When something terrible happens, something that surpasses my understanding of the world, I want to run to Dr. Overinvolved. I want to cry in his arms. I want him to touch me in all the ways I am not supposed to want him to touch me. He is darkness and death and infinity and trauma and every unanswered question I have about why terrible things happen. Why, and for what purpose?
“He was 41 for a month and three days.”
“I am not supposed to be looking for a place to bury my husband.”
“He’s been rejected from the body donation program because there’s too much trauma.”
“The Sheriff who knocked on my door at 4am was named Officer Grimm.”
“I can’t put him in the ground. He hates confined spaces.”
And so, it has been eight days, 15 hours, and 30 minutes since my best friend’s husband died in a terrible accident. I stayed with her the first two days. I gave everything I had physically and emotionally. I cleaned, sprinted down the street after wayward dogs, berated teenagers for smoking weed and drinking in full view of the neighbors, cleaned, cooked, shopped, cried, hugged, and opened her front door to a multitude of intimidating and articulate biker dudes in tears.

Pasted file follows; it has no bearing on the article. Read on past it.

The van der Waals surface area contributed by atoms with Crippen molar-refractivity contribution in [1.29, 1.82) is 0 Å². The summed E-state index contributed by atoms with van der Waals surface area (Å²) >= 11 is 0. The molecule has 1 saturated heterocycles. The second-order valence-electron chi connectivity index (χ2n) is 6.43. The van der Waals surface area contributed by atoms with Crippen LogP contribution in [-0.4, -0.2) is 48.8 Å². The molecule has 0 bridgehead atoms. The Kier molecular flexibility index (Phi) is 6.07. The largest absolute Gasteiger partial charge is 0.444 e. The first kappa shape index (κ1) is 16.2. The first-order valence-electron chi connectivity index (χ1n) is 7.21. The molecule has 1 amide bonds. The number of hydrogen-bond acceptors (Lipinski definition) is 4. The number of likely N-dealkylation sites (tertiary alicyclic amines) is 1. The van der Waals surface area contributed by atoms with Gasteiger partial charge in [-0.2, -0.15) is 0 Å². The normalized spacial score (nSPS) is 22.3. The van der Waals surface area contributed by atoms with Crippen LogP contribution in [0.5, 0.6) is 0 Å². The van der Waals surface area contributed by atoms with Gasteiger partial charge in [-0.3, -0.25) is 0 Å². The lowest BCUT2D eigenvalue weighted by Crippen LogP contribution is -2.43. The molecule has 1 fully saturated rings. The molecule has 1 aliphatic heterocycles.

“I’ve done some bad things in my life, but I have been a good person overall. I don’t understand why this happened.”
I said, “It’s not you. I know we like to think that if we are good people and try to treat people how we would like to be treated, things will be okay. But the world is chaotic; things happen that are far beyond our control and it’s so scary to realize that. You ARE a good, kind, loving person.”
She is. She was the first person I called after I found out I had cancer. She drove me to my thyroidectomy. And so much more. When you are kids in the neighborhood playing hide and seek, watching videos on MTV, and talking about the boys you have a crush on, you never imagine that 25 years later you will be holding that same friend as she screams in anguish over the loss of her husband.
On the two hour drive to her home, I stopped to get coffee. On my way out, a retirement-age woman handed me a flyer. It depicted Jesus wearing the crown of thorns and said, “When will the suffering end?” We are not religious people. I nodded politely.
We go gingerly into day nine, with the date for his celebration of life set and his ashes cooling. We have photos, memories, and personal quirks to look back on and smile, and even amongst all those remembrances, it still doesn’t seem quite real.